Thorn in our Flesh.

“So to keep me from becoming proud, I was given a thorn in my flesh, a messenger from Satan to torment me and keep me from becoming proud.”

-2 Corinthians 12:7

Like Paul, I have been given a thorn in my flesh. Something that torments me, something that I have prayed for God to take away, something that kills me every day. Paul doesn’t reveal to us what his thorn was. I suppose he thought it best for the reader to contemplate his words for a deeper meaning. Or maybe it hurt him too much to talk about it. Paul was very straight forward in most cases, so the absence of a description here is meaningful. It seems he did not want to give too much time to the subject, but rather focus on what its purpose was. God using weakness to strengthen him. Paul specifically mentions pride. Paul was a very prideful person by nature. He admits this to us yet when you read his letters, you can hear it come out at times. I love Paul’s ability to admit this flaw and keep pushing forward with his mission. If Paul didn’t have a thorn in his flesh, what kind of man would he have been? Maybe his beautiful letters would have merely been utterances of a prideful and religious person. Paul astonishingly understood this. Now, 2000 years later, we are blessed with some of the greatest writings ever written. All because he was obedient to God about his thorn. He took it for what it was. A tool to humble him daily. To keep him grounded, and from falling into prideful arrogance.

Surely, Christianity itself has a thorn in the flesh which keeps it flourishing around the world. Through humble forgiveness, not anger and wrath. Through understanding and humility, not judgement and arrogance. We all share this thorn and share its burden together. It kills us every day bringing us closer together. It lies to our hearts pushing us to spread the truth to one another. It hates us, compelling us to love one another with everything we have. At the heart of Christianity is a strangeness that harnesses our faith. Pain in order to find joy. Emptiness in order to be fulfilled. Tears in order to be wiped away. Broken dreams in order to find new beginnings. Despair in order to find hope. Breaking down and begging for mercy in order to find Jesus. The strangeness of Christianity is a peculiar light that gives life to the broken hearted. A strangeness that uses all the sin in this world in order for us to find God. For God will not let His children fall away from him, providing grace for us in order to endure it all.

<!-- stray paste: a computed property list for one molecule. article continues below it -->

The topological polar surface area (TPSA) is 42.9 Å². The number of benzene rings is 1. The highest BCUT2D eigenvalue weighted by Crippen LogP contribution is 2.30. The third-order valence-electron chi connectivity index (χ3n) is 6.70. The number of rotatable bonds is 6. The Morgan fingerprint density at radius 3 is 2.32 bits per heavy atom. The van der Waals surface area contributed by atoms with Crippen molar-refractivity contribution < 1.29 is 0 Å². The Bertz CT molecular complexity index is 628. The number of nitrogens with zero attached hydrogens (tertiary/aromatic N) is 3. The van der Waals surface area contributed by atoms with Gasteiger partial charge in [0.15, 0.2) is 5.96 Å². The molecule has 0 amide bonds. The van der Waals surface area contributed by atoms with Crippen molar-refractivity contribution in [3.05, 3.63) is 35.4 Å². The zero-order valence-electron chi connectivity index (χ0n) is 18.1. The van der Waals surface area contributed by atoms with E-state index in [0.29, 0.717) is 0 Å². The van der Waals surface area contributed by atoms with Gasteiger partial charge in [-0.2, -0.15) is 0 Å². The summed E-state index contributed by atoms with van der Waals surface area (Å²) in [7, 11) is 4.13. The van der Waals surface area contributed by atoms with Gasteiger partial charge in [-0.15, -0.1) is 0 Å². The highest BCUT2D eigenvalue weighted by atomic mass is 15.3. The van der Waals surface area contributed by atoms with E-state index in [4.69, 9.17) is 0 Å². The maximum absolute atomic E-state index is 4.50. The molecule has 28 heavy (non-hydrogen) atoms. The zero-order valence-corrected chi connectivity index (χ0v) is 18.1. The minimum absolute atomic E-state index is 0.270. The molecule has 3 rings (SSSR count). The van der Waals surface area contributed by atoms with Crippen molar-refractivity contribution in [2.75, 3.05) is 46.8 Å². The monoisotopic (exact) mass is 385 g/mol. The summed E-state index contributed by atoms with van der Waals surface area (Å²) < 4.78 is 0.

Lets look at the context of Paul’s statement regarding his Thorn. Not only does he give us insight on how exactly to view it and deal with it, he also provides us something mind-bending as a reason for his thorn. Paul says that his thorn is meant to keep him from becoming proud and boastful. This is because he has a reason to be proud and to boast. An extremely big one. Paul tells us that he was given revelations and visions from God. That he was ‘caught up to the third heaven’, and that he was not aware whether or not he was in or out of his body. He explains what he saw as so unbelievable, that ‘no human is allowed to tell’. Paul leaves us with this cliff-hanger, and I don’t know about you but it gives me goosebumps. Why did Paul tell us these things and how is it important when dealing with our thorns? I believe he told us this to clue us in on something. The bigger your thorn is, the bigger your responsibility, and the bigger your blessings will be. Think back on your life, think about times where you have been undeniably favored. Do you believe this was by accident? What if, those of us with thorns that threaten our very lives our so blessed that we need them to keep us from slipping into a prideful and eternally sinful state? So with Paul, we should rejoice in our sufferings and weaknesses, because if we were not highly favored by God, we wouldn’t need them. You are more important than you think, and in this way your life is given a completely new meaning. The suffering is for a reason, it does mean something and you are truly ‘chosen out of this world.’

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